Yet, today I remember my first two children. Today I wanted to tell you about them so you would remember with me. Today, my heart squeezes a bit as I consider the great loss of not only two children, but, two lifetimes of memories and experiences and opportunities. They are worth remembering. They are worth celebrating. Every child is a blessing, even when we have to wait a while to hold them.

If you have experienced pregnancy or infant loss, allow yourself to grieve. Just remember, don’t allow grief to have you. A few short days from now is a Remembrance Day. Light a candle, say a prayer, write out your feelings, seek support, remember those worth rendering. Then, wipe your tears and live your life with great hope. Our loss is temporary. Our reunion will be sweet. Then, we will be complete.

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There is Coming a Day

There is Coming a Day

Are you familiar with the old hymn, “There is Coming a Day”? I am. I have been thinking about it a lot the last couple of days. One of the verses includes these words written by Jim Hill and made popular in the 60’s in Southern Gospel.

“There’ll be no sorrow there,
No more burdens to bear,
No more sickness, no pain,
No more parting over there;”

‘He will wipe every tear from their eyes. There will be no more death’ or mourning or crying or pain, for the old order of things has passed away.” (Revelation 21:4 NIV)

There is coming a day, I believe that, I truly do. But, that day is not today. Today we still face sorrow, despair, pain, sickness, disease, burdens, troubles and yes, there are plenty of tears. The last few days have been a stark reminder of this fact as a family we know and love have suddenly and tragically lost their son of 17. The night it happened I could not sleep; I could barely breathe. I prayed and cried and read my Bible until I was too exhausted to do anything else but lie in the dark. Tears still slipped down my cheeks as I tried to squeeze them back. I could not bear the thought of the enormous pain that my friend must be feeling.

I would have to tell my sons the next morning that they were parted from their friend. The looks of unbelief on their faces, the sobs, the questions, the shock will be etched in my memory for many years until perhaps the waves and weather of time lessen their raw edges and fade the imprint they have left.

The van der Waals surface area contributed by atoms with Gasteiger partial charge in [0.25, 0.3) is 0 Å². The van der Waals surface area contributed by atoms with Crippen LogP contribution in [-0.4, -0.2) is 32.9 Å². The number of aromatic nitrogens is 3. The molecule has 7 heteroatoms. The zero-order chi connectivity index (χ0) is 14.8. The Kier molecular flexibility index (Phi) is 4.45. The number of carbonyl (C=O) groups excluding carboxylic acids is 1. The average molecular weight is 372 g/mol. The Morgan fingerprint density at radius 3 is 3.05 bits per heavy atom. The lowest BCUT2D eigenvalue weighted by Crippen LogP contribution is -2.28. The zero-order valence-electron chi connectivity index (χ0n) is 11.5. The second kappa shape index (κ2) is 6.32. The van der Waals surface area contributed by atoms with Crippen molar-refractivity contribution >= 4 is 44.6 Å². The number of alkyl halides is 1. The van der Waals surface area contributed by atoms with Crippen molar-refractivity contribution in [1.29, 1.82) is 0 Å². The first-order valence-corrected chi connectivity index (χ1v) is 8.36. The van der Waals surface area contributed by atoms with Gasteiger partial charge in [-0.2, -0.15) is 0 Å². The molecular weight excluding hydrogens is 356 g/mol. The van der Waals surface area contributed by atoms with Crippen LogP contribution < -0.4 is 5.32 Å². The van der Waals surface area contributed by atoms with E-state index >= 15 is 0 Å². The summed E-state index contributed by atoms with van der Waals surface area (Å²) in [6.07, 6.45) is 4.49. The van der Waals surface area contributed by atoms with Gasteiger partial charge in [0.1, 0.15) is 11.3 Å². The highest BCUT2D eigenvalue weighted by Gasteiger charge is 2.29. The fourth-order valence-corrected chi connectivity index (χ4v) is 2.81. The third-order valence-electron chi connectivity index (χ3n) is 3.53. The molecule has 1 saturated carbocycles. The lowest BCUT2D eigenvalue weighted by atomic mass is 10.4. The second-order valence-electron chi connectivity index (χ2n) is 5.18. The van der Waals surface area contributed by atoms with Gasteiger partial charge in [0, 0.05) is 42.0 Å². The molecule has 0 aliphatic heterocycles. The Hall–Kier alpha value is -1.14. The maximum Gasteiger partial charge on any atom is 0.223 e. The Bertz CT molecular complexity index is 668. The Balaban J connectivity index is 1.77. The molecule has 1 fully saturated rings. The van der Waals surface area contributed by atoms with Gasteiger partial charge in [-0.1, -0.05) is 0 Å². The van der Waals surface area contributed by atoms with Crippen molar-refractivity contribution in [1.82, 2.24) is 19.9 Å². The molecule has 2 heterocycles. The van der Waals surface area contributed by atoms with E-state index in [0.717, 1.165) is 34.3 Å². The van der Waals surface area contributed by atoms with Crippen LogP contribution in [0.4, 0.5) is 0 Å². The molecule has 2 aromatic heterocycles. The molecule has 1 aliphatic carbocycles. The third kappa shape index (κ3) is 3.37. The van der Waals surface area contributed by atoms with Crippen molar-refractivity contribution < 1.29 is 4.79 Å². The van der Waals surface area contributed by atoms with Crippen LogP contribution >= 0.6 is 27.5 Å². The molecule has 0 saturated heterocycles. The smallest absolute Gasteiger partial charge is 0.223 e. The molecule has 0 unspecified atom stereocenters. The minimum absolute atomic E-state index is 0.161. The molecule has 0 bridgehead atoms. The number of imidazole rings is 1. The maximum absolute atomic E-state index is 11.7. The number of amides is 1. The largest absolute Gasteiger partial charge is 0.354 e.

I would attend a service at our church where we would gather together and share the grief that had barged into our lives unwelcome and uninvited. I would be firmly reminded of the great blessing of a Christian Body that has learned to work together during time of crisis, during terrible times just like this. There would be a message of encouragement, an abundance of wordless hugs and more tears. And yet, no matter how our hearts ached, we knew full well it was nothing at all compared to what our friends must feel.

They do not face this great loss alone. They are surrounded by a supportive and loving family. They are undergirded by a caring and ministering church body. They have friends. They have community. They have each other. While all of this is wonderful and while I know they are so thankful, if that is all they had it would still not be enough to face the days ahead. They do have enough, however, because they know that what man can never do even with the best of intentions and abilities, God can do. He is able. He is enough. God is enough.

I don’t know what you may be facing today or what I may face tomorrow or next week or next year. What I do know is I don’t want to face it alone. I know none of us have to. When the burdens of our lives are too heavy, when we are reminded that our load is too much, that we are not enough, we can choose to accept the comfort, strength and help the Lord offers.

“Come to me, all you who are weary and burdened, and I will give you rest. Take my yoke upon you and learn from me, for I am gentle and humble in heart, and you will find rest for your souls. (Matthew 11:28, 29 NIV)

It is that rest that we long for and so desperately need during the most fierce of battles. It is that rest that is sought by those struggling with addictions, broken marriages, shattered dreams, crushed hopes and wounded hearts. It is that rest that Jesus offers to us every day and even days like this.

“Praise be to the God and Father of our Lord Jesus Christ, the Father of compassion and the God of all comfort, who comforts us in all our troubles, so that we can comfort those in any trouble with the comfort we ourselves receive from God.” (2 Corinthians 1:3, 4 NIV)